In the UK, local councils are uniquely poised to catalyse the transition to sustainable financial systems
Few would refute the claim that sustainable finance is anything but mainstream. True, a few years ago it was a niche segment. For instance, in 2006 when the UN PRI (Principles for Responsible Investing) came into existence, 63 signatories signed up. Today, more than 3000 asset owners and asset managers have subscribed to the principles. In effect, they have agreed to do their bit to incorporate ESG factors in their investment practices. ESG stands for Environmental, Social and Governance factors; a broad universe of non-financial indicators of organizational performance ranging from climate action to transparent governance and employee engagement.
The incentives to engage with these factors are relatively straightforward. Research suggests that the argument that ESG investing demands a reluctant acceptance of lower returns is a myth. Over the long term (10 years), ESG funds have outperformed conventional funds. In addition, companies who align their business models with ESG investor expectations have been shown to have lower reputational risk , higher capital market valuations and greater profitability.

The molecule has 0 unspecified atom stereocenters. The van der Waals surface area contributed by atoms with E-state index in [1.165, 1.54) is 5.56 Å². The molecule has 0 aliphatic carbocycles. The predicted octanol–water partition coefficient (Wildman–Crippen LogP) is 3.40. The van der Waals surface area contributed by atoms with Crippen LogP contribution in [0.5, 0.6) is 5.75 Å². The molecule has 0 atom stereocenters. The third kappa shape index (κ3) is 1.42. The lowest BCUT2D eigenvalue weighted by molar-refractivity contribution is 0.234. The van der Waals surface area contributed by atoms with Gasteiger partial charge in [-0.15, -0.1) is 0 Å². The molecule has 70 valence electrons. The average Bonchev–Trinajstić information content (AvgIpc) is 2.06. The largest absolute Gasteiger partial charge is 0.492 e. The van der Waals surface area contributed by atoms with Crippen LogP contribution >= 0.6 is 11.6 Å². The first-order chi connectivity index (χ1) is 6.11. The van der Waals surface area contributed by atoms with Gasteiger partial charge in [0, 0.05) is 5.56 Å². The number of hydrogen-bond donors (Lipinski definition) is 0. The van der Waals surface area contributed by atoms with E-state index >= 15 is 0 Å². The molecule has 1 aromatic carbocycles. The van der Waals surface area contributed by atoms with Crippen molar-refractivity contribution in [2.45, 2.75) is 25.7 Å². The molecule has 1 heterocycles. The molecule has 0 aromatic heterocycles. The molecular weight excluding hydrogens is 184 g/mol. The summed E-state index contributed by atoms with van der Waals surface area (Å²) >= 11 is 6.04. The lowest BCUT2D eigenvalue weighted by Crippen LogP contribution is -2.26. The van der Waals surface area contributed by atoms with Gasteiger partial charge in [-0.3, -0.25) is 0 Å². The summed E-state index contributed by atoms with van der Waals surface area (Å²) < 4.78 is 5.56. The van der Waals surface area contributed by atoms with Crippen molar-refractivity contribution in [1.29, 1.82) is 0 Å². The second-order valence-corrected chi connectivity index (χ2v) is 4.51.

It is therefore no surprise that greening finance and financing green ranks high on international and national policy agendas. However, trends at the national or international level often mask the developments at a much more granular level; at the level of the local government.
In the UK, local councils are uniquely poised to catalyse the transition to sustainable financial systems. In order to do so, councils in the UK have two key arrows in their quivers; the council’s treasury management frameworks and the Local Government Pension Scheme (LGPS).